Let’s look at some examples of structure aversion, similar to what I recently encountered during a refactoring exercise.  The first is a simple case of structuring a function’s parameters and returns, which can lead to a more compact, fluent, functional style.

// Factory: the return value is assigned to an arbitrary bit of
// person data (SSN) - the "lucky winner!"  Also, it's difficult 
// to tell at a glance which params are "in" and which are "out".
int GetPerson(const string & first, const string & last, int & dob);

// Note the asymmetry of GetPerson and OutputPerson, due to the SSN
void OutputPerson(const string & first, const string & last, int dob, int ssn);

void ProcessPerson(const string & first, const string & last)
{
	// Lots of temporaries are needed with structure aversion.
	// Note how they're "viral" - the dob out param temporary
	// necessitates the ssn temporary, which otherwise could 
	// have been passed along inline to OutputPerson.
	int dob;
	int ssn = GetPerson(first, last, dob);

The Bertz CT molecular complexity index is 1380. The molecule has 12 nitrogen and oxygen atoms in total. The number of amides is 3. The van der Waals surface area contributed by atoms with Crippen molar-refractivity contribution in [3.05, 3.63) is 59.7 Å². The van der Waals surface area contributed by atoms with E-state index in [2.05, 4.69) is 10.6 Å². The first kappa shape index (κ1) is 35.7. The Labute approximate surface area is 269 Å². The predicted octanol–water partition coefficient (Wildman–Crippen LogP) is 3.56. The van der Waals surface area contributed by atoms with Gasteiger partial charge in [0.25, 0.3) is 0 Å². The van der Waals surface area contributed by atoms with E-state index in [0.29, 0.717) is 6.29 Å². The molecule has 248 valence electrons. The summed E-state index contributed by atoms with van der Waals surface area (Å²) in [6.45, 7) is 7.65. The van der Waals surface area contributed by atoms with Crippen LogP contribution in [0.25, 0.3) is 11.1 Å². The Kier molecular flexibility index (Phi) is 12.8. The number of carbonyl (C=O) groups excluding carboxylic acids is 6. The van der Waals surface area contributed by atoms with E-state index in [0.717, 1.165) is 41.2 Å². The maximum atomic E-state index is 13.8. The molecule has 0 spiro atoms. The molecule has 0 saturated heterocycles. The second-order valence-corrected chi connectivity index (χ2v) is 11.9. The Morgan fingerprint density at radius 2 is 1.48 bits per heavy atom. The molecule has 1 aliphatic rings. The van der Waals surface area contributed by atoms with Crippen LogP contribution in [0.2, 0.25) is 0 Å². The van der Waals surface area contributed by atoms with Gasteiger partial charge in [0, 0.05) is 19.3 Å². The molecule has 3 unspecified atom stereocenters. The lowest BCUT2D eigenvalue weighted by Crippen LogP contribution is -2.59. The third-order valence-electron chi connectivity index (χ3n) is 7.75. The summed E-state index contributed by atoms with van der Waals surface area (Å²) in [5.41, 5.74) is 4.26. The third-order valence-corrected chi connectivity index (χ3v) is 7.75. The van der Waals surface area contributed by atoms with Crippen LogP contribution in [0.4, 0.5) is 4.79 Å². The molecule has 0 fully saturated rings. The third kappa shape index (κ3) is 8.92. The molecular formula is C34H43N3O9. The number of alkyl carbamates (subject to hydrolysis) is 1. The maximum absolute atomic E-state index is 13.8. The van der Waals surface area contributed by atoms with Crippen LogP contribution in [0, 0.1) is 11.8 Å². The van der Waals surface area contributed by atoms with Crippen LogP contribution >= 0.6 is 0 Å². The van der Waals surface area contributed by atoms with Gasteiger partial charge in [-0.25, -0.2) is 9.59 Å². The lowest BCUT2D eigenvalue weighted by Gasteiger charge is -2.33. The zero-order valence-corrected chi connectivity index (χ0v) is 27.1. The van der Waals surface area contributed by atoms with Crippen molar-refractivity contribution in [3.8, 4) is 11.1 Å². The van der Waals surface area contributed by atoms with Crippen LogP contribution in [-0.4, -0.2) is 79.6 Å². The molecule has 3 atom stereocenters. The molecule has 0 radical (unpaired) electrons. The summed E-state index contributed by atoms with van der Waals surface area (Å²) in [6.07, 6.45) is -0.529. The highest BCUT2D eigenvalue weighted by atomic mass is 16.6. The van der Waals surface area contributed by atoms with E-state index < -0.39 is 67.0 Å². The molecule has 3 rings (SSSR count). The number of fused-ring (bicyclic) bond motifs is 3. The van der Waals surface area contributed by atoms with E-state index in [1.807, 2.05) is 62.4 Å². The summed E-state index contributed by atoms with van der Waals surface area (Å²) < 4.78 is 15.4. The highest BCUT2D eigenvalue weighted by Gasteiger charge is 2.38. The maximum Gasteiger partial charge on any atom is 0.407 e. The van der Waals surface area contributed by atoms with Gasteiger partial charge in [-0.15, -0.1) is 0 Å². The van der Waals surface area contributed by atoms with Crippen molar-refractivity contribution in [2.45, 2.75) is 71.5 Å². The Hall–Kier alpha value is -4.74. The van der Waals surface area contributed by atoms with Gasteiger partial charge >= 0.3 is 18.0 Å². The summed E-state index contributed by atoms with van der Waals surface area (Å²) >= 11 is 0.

OutputPerson(first, last, dob, ssn);
}

// ... after refactoring ...

// A few POD structs, local or private to a class or module.
// Note the separation of key fields into a base struct, which
// is subclassed for the non-key fields, providing a tidy way
// to partition a struct based on "in" versus "in/out" usage.
struct PersonName
{
	string First;
	string Last;
};
struct Person : PersonName
{
	int SSN;
	int DOB;
};

Person GetPerson(const PersonName & name);

void OutputPerson(const Person & person);

void ProcessPerson(const string & first, const string & last)
{
	// The functional style may not be to everyone's taste,
	// but it shows the potential for compactness that 
	// is otherwise impossible with structure aversion.
	OutputPerson(GetPerson(PersonName(first, last)));
}